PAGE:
Date of Award

Spring 2015

Document Type


Degree Name

Master of Science (MS)


Computer Science

Committee Director

Michael L. Nelson

Committee Member

Michele C. Weigle

Committee Member

Irwin Levinstein


A variety of fan-based wikis about episodic fiction (e.g., television shows, novels, movies) exist on the World Wide Web. These wikis provide a wealth of information about complex stories, but if readers are behind in their viewing they run the risk of encountering spoilers" -- information that gives away key plot points before the intended time of the show's writers. Enterprising readers might browse the wiki in a web archive so as to view the page prior to a specific episode date and thereby avoid spoilers. Unfortunately, due to how web archives choose the "best" page, it is still possible to see spoilers (especially in sparse archives).

In this paper we discuss how to use Memento to avoid spoilers. Memento uses TimeGates to determine which best archived page to give back to the user, currently using a minimum distance heuristic. We quantify how this heuristic is inadequate for avoiding spoilers, analyzing data collected from fan wikis and the Internet Archive. We create an algorithm for calculating the probability of encountering a spoiler in a given wiki article. We conduct an experiment with 16 wiki sites for popular television shows. We find that 38% of those pages are unavailable in the Internet Archive. We find that when accessing fan wiki pages in the Internet Archive there is as much as a 66% chance of encountering a spoiler. Using sample access logs from the Internet Archive, we find that 19% of actual requests to the Wayback Machine for pages ended in spoilers. We suggest the use of a different minimum distance heuristic, minpast, for wikis, using the desired datetime as an upper bound.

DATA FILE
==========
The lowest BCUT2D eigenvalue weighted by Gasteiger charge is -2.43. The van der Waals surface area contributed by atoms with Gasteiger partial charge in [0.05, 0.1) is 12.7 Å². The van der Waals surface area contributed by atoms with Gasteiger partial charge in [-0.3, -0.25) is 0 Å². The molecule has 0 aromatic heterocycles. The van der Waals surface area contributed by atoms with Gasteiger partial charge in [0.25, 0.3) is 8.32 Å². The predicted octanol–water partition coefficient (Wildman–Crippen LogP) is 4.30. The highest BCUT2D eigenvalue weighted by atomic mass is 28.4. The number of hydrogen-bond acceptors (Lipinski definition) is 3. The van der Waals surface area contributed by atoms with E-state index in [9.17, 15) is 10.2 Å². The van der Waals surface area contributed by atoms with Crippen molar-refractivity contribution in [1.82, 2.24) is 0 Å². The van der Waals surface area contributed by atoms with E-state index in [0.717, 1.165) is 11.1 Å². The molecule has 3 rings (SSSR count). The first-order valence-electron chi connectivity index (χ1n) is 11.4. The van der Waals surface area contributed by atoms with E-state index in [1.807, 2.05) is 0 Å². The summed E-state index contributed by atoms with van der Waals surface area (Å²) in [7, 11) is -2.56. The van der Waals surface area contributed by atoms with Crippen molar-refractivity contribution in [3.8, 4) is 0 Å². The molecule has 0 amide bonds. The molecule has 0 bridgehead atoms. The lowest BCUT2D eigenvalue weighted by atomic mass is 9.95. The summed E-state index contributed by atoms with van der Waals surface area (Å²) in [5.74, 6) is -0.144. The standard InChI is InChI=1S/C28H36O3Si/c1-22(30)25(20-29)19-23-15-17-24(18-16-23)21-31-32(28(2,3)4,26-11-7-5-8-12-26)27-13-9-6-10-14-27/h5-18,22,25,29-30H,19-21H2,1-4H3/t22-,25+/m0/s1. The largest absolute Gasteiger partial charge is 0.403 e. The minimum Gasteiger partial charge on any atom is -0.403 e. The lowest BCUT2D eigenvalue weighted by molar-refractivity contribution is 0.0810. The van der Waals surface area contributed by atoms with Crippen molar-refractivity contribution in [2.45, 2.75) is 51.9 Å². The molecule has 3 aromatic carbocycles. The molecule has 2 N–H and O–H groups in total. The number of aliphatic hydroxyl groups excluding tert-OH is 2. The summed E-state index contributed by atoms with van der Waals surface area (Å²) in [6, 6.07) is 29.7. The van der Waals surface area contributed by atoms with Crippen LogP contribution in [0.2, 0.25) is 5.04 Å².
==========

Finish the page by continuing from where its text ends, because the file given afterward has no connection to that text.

Finally, we highlight the use of an extension for MediaWiki that utilizes this new heuristic and can be used to avoid spoilers. An unexpected revelation about Memento comes from the development of this extension. It turns out that an optimized two request-response Memento pattern for interacting with TimeGates does not perform well with MediaWiki, leading us to fall back to the original Memento pattern of three request-response pairs. We also conduct performance testing on the extension and show that it has a minimal impact on MediaWiki's performance.


This record includes a pdf of the author's Thesis Defense Presentation. The powerpoint presentation is available on Slideshare:


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jones-thesisdefense-2015-03.pdf (11797 kB)
Thesis Defense Presentation, March 20, 2015